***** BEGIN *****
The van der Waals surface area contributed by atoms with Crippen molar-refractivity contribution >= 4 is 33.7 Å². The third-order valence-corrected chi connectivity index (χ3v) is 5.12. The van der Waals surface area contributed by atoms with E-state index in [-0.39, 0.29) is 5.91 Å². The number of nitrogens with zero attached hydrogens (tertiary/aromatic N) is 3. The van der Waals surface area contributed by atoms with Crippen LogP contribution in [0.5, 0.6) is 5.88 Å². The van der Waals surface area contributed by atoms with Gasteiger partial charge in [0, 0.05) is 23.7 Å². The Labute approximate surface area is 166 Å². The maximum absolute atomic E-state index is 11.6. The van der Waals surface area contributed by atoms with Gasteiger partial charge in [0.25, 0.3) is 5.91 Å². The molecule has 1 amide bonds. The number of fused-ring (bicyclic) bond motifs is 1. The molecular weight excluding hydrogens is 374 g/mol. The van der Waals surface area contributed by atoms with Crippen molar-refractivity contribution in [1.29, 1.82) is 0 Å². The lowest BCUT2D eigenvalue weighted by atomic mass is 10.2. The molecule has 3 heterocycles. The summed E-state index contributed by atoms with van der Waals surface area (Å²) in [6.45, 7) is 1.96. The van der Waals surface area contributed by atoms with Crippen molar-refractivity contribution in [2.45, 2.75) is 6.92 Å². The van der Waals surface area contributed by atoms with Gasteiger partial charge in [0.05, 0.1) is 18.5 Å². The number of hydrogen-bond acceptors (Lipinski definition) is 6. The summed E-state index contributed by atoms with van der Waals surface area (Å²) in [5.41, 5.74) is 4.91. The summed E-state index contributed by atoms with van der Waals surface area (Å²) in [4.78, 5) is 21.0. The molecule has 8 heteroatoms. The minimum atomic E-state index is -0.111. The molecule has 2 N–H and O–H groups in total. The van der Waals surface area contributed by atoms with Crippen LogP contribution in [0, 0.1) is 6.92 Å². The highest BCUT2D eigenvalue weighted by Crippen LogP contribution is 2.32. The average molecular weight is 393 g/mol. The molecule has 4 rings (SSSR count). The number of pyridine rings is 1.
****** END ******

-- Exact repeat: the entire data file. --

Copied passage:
The van der Waals surface area contributed by atoms with Crippen molar-refractivity contribution >= 4 is 33.7 Å². The third-order valence-corrected chi connectivity index (χ3v) is 5.12. The van der Waals surface area contributed by atoms with E-state index in [-0.39, 0.29) is 5.91 Å². The number of nitrogens with zero attached hydrogens (tertiary/aromatic N) is 3. The van der Waals surface area contributed by atoms with Crippen LogP contribution in [0.5, 0.6) is 5.88 Å². The van der Waals surface area contributed by atoms with Gasteiger partial charge in [0, 0.05) is 23.7 Å². The Labute approximate surface area is 166 Å². The maximum absolute atomic E-state index is 11.6. The van der Waals surface area contributed by atoms with Gasteiger partial charge in [0.25, 0.3) is 5.91 Å². The molecule has 1 amide bonds. The number of fused-ring (bicyclic) bond motifs is 1. The molecular weight excluding hydrogens is 374 g/mol. The van der Waals surface area contributed by atoms with Crippen molar-refractivity contribution in [1.29, 1.82) is 0 Å². The lowest BCUT2D eigenvalue weighted by atomic mass is 10.2. The molecule has 3 heterocycles. The summed E-state index contributed by atoms with van der Waals surface area (Å²) in [6.45, 7) is 1.96. The van der Waals surface area contributed by atoms with Crippen molar-refractivity contribution in [2.45, 2.75) is 6.92 Å². The van der Waals surface area contributed by atoms with Gasteiger partial charge in [0.05, 0.1) is 18.5 Å². The number of hydrogen-bond acceptors (Lipinski definition) is 6. The summed E-state index contributed by atoms with van der Waals surface area (Å²) in [5.41, 5.74) is 4.91. The summed E-state index contributed by atoms with van der Waals surface area (Å²) in [4.78, 5) is 21.0. The molecule has 8 heteroatoms. The minimum atomic E-state index is -0.111. The molecule has 2 N–H and O–H groups in total. The van der Waals surface area contributed by atoms with Crippen LogP contribution in [0, 0.1) is 6.92 Å². The highest BCUT2D eigenvalue weighted by Crippen LogP contribution is 2.32. The average molecular weight is 393 g/mol. The molecule has 4 rings (SSSR count). The number of pyridine rings is 1.